This was a great interview I was invited to do last year by Chaucer Cameron and Helen Dewbery of Poetry Film Live, mostly around the Disappear Here project, but it was also a great opportunity to talk about Politics of The Asylum.
Adam Steiner met with us on the day Disappear Here was being launched. He had already given an interview to BBC Radio Coventry and was due on BBC TV later in the day; it was a busy and exciting day. We particularly wanted to find out about the Disappear Here Project but we also talked about his not-for-profit publishing company and his time working for the NHS that had led to his new novel. The time we spent with Adam was filled with his energy, politics and integrity.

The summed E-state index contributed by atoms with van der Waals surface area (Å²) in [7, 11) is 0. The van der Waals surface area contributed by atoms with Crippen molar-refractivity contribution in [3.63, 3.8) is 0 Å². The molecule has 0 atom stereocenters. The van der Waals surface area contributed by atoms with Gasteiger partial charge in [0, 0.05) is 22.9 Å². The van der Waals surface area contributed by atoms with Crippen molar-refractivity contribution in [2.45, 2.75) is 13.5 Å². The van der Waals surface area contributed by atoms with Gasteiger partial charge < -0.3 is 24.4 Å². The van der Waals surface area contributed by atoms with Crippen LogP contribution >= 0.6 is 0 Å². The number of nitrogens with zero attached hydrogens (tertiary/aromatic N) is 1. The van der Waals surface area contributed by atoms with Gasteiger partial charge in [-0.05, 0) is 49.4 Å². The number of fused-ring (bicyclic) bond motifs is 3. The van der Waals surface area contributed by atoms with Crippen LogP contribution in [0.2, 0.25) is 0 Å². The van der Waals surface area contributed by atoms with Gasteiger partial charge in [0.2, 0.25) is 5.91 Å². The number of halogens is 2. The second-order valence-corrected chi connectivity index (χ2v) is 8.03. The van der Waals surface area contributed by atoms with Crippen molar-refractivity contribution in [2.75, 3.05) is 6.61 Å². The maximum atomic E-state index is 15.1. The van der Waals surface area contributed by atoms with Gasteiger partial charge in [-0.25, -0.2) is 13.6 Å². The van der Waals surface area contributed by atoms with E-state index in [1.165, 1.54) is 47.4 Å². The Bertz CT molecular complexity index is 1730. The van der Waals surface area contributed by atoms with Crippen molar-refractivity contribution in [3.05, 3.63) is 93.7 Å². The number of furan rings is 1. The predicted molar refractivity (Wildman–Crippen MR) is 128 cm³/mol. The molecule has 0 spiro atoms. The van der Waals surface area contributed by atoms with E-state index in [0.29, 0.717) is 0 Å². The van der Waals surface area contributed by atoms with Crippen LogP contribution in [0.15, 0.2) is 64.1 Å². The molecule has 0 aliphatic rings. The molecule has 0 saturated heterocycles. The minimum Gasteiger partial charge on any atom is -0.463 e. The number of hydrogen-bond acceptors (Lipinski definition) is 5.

PFL: Disappear Here began back in 2015 when you, Brian Harley and Alan van Wijgerden, produced a collaborative poetry film of a local poet, Antony Owen. Tell us about that stage of the project.
AS: I was thinking about the ring road as public urban space. The one way to define the ring road is that it is like a new inner city wall; the conflict is there between it keeping people in and perhaps outsiders out. It’s also a nicely definitive thing of the city centre and in my opinion it makes inner city transport really easy as it’s just 2.2 miles and you can zip around in five minutes, especially at night, and you can see the city from above.